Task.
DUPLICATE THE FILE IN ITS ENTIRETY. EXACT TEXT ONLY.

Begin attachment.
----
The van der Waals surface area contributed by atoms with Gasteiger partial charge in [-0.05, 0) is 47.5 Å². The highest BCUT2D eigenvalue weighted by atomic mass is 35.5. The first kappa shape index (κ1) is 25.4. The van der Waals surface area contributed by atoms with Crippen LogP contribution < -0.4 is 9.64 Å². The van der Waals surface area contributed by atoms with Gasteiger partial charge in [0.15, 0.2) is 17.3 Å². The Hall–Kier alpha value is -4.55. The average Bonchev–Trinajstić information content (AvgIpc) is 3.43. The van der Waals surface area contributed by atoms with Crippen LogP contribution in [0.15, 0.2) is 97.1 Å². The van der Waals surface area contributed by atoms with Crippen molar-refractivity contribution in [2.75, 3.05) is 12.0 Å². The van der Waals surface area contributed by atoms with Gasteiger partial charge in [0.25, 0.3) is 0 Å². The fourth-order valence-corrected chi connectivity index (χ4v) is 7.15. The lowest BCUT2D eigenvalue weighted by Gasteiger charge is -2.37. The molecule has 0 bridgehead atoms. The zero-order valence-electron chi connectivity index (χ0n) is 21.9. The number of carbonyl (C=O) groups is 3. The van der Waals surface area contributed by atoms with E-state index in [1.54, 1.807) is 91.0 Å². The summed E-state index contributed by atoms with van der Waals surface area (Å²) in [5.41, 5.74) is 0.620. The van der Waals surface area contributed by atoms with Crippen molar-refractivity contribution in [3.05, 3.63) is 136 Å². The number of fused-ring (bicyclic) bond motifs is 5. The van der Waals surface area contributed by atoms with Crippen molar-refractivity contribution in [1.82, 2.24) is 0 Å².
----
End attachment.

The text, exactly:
The van der Waals surface area contributed by atoms with Gasteiger partial charge in [-0.05, 0) is 47.5 Å². The highest BCUT2D eigenvalue weighted by atomic mass is 35.5. The first kappa shape index (κ1) is 25.4. The van der Waals surface area contributed by atoms with Crippen LogP contribution < -0.4 is 9.64 Å². The van der Waals surface area contributed by atoms with Gasteiger partial charge in [0.15, 0.2) is 17.3 Å². The Hall–Kier alpha value is -4.55. The average Bonchev–Trinajstić information content (AvgIpc) is 3.43. The van der Waals surface area contributed by atoms with Crippen LogP contribution in [0.15, 0.2) is 97.1 Å². The van der Waals surface area contributed by atoms with Crippen molar-refractivity contribution in [2.75, 3.05) is 12.0 Å². The van der Waals surface area contributed by atoms with Gasteiger partial charge in [0.25, 0.3) is 0 Å². The fourth-order valence-corrected chi connectivity index (χ4v) is 7.15. The lowest BCUT2D eigenvalue weighted by Gasteiger charge is -2.37. The molecule has 0 bridgehead atoms. The zero-order valence-electron chi connectivity index (χ0n) is 21.9. The number of carbonyl (C=O) groups is 3. The van der Waals surface area contributed by atoms with E-state index in [1.54, 1.807) is 91.0 Å². The summed E-state index contributed by atoms with van der Waals surface area (Å²) in [5.41, 5.74) is 0.620. The van der Waals surface area contributed by atoms with Crippen molar-refractivity contribution in [3.05, 3.63) is 136 Å². The number of fused-ring (bicyclic) bond motifs is 5. The van der Waals surface area contributed by atoms with Crippen molar-refractivity contribution in [1.82, 2.24) is 0 Å².